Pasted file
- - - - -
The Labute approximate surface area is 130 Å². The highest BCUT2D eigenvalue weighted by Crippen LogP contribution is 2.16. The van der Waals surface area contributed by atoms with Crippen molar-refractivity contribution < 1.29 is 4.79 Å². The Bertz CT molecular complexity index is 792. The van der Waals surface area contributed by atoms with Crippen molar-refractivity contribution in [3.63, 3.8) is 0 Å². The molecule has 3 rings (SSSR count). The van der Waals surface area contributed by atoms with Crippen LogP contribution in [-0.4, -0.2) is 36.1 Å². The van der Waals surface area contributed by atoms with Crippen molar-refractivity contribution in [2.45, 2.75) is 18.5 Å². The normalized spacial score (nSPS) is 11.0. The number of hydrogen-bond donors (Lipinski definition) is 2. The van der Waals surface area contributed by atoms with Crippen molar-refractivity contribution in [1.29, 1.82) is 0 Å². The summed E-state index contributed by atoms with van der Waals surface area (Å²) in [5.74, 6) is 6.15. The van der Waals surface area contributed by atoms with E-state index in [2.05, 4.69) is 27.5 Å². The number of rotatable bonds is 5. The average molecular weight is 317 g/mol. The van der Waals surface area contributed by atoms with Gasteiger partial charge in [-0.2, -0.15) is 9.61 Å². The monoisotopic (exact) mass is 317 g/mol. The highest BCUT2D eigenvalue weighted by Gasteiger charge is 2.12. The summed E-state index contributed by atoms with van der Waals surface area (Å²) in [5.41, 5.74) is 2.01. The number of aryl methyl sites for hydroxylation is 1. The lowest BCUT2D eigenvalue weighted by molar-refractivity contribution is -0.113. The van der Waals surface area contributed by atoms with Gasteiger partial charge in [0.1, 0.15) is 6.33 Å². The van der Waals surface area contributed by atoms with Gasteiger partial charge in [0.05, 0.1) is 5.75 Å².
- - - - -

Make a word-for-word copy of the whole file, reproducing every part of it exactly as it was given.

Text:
The Labute approximate surface area is 130 Å². The highest BCUT2D eigenvalue weighted by Crippen LogP contribution is 2.16. The van der Waals surface area contributed by atoms with Crippen molar-refractivity contribution < 1.29 is 4.79 Å². The Bertz CT molecular complexity index is 792. The van der Waals surface area contributed by atoms with Crippen molar-refractivity contribution in [3.63, 3.8) is 0 Å². The molecule has 3 rings (SSSR count). The van der Waals surface area contributed by atoms with Crippen LogP contribution in [-0.4, -0.2) is 36.1 Å². The van der Waals surface area contributed by atoms with Crippen molar-refractivity contribution in [2.45, 2.75) is 18.5 Å². The normalized spacial score (nSPS) is 11.0. The number of hydrogen-bond donors (Lipinski definition) is 2. The van der Waals surface area contributed by atoms with Crippen molar-refractivity contribution in [1.29, 1.82) is 0 Å². The summed E-state index contributed by atoms with van der Waals surface area (Å²) in [5.74, 6) is 6.15. The van der Waals surface area contributed by atoms with E-state index in [2.05, 4.69) is 27.5 Å². The number of rotatable bonds is 5. The average molecular weight is 317 g/mol. The van der Waals surface area contributed by atoms with Gasteiger partial charge in [-0.2, -0.15) is 9.61 Å². The monoisotopic (exact) mass is 317 g/mol. The highest BCUT2D eigenvalue weighted by Gasteiger charge is 2.12. The summed E-state index contributed by atoms with van der Waals surface area (Å²) in [5.41, 5.74) is 2.01. The number of aryl methyl sites for hydroxylation is 1. The lowest BCUT2D eigenvalue weighted by molar-refractivity contribution is -0.113. The van der Waals surface area contributed by atoms with Gasteiger partial charge in [0.1, 0.15) is 6.33 Å². The van der Waals surface area contributed by atoms with Gasteiger partial charge in [0.05, 0.1) is 5.75 Å².